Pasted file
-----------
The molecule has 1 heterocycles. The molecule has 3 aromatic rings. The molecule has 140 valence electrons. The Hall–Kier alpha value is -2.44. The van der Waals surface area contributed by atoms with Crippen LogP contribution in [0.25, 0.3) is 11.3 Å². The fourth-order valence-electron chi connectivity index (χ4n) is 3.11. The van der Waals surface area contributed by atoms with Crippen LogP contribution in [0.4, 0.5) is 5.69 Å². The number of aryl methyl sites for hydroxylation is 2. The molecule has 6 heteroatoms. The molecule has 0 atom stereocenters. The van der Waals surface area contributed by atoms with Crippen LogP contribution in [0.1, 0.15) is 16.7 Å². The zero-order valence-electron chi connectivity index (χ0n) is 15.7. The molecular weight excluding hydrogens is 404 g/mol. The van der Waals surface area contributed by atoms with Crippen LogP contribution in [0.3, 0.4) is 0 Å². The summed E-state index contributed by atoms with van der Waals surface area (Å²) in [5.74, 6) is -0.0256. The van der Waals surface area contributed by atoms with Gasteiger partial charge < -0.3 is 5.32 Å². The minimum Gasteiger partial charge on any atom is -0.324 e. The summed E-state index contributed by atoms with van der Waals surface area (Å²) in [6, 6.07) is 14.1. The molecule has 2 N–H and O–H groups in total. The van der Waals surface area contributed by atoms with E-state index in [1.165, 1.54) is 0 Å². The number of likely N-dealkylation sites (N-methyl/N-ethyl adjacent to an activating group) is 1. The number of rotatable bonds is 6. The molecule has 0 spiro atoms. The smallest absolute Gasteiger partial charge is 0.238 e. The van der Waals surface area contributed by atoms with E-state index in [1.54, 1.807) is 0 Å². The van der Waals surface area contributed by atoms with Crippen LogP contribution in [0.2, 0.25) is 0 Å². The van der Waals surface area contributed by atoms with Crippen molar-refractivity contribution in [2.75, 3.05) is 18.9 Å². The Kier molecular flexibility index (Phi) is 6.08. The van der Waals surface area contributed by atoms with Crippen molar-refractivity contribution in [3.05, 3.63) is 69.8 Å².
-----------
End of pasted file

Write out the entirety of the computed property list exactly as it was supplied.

The molecule has 1 heterocycles. The molecule has 3 aromatic rings. The molecule has 140 valence electrons. The Hall–Kier alpha value is -2.44. The van der Waals surface area contributed by atoms with Crippen LogP contribution in [0.25, 0.3) is 11.3 Å². The fourth-order valence-electron chi connectivity index (χ4n) is 3.11. The van der Waals surface area contributed by atoms with Crippen LogP contribution in [0.4, 0.5) is 5.69 Å². The number of aryl methyl sites for hydroxylation is 2. The molecule has 6 heteroatoms. The molecule has 0 atom stereocenters. The van der Waals surface area contributed by atoms with Crippen LogP contribution in [0.1, 0.15) is 16.7 Å². The zero-order valence-electron chi connectivity index (χ0n) is 15.7. The molecular weight excluding hydrogens is 404 g/mol. The van der Waals surface area contributed by atoms with Crippen LogP contribution in [0.3, 0.4) is 0 Å². The summed E-state index contributed by atoms with van der Waals surface area (Å²) in [5.74, 6) is -0.0256. The van der Waals surface area contributed by atoms with Gasteiger partial charge < -0.3 is 5.32 Å². The minimum Gasteiger partial charge on any atom is -0.324 e. The summed E-state index contributed by atoms with van der Waals surface area (Å²) in [6, 6.07) is 14.1. The molecule has 2 N–H and O–H groups in total. The van der Waals surface area contributed by atoms with E-state index in [1.165, 1.54) is 0 Å². The number of likely N-dealkylation sites (N-methyl/N-ethyl adjacent to an activating group) is 1. The number of rotatable bonds is 6. The molecule has 0 spiro atoms. The smallest absolute Gasteiger partial charge is 0.238 e. The van der Waals surface area contributed by atoms with E-state index in [1.54, 1.807) is 0 Å². The van der Waals surface area contributed by atoms with Crippen LogP contribution in [0.2, 0.25) is 0 Å². The van der Waals surface area contributed by atoms with Crippen molar-refractivity contribution in [2.75, 3.05) is 18.9 Å². The Kier molecular flexibility index (Phi) is 6.08. The van der Waals surface area contributed by atoms with Crippen molar-refractivity contribution in [3.05, 3.63) is 69.8 Å².